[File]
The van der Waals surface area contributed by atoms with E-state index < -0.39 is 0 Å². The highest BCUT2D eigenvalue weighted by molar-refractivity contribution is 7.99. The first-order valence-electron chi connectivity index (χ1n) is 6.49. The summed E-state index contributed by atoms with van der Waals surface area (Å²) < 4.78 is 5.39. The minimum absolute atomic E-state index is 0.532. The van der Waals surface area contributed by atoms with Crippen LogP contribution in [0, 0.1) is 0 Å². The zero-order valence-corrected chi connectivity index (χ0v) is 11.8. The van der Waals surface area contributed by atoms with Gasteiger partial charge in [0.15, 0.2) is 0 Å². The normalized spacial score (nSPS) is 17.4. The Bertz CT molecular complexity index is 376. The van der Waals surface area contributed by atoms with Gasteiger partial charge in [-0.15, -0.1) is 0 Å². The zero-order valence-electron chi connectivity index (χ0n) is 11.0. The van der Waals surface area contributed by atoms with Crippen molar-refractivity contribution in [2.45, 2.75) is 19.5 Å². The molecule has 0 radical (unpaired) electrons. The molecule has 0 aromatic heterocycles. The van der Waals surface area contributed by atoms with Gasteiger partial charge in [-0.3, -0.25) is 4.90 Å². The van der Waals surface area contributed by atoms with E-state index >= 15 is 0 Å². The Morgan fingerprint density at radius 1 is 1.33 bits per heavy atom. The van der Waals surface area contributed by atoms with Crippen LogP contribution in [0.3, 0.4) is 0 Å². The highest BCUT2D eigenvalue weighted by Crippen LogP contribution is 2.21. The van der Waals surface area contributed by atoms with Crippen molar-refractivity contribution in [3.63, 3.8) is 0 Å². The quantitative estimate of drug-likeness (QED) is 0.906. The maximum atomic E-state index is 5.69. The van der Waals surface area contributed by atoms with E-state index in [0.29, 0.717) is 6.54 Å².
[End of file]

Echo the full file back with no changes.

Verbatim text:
The van der Waals surface area contributed by atoms with E-state index < -0.39 is 0 Å². The highest BCUT2D eigenvalue weighted by molar-refractivity contribution is 7.99. The first-order valence-electron chi connectivity index (χ1n) is 6.49. The summed E-state index contributed by atoms with van der Waals surface area (Å²) < 4.78 is 5.39. The minimum absolute atomic E-state index is 0.532. The van der Waals surface area contributed by atoms with Crippen LogP contribution in [0, 0.1) is 0 Å². The zero-order valence-corrected chi connectivity index (χ0v) is 11.8. The van der Waals surface area contributed by atoms with Gasteiger partial charge in [0.15, 0.2) is 0 Å². The normalized spacial score (nSPS) is 17.4. The Bertz CT molecular complexity index is 376. The van der Waals surface area contributed by atoms with Gasteiger partial charge in [-0.15, -0.1) is 0 Å². The zero-order valence-electron chi connectivity index (χ0n) is 11.0. The van der Waals surface area contributed by atoms with Crippen molar-refractivity contribution in [2.45, 2.75) is 19.5 Å². The molecule has 0 radical (unpaired) electrons. The molecule has 0 aromatic heterocycles. The van der Waals surface area contributed by atoms with Gasteiger partial charge in [-0.3, -0.25) is 4.90 Å². The van der Waals surface area contributed by atoms with E-state index >= 15 is 0 Å². The Morgan fingerprint density at radius 1 is 1.33 bits per heavy atom. The van der Waals surface area contributed by atoms with Crippen LogP contribution in [0.3, 0.4) is 0 Å². The highest BCUT2D eigenvalue weighted by Crippen LogP contribution is 2.21. The van der Waals surface area contributed by atoms with Crippen molar-refractivity contribution in [3.63, 3.8) is 0 Å². The quantitative estimate of drug-likeness (QED) is 0.906. The maximum atomic E-state index is 5.69. The van der Waals surface area contributed by atoms with E-state index in [0.29, 0.717) is 6.54 Å².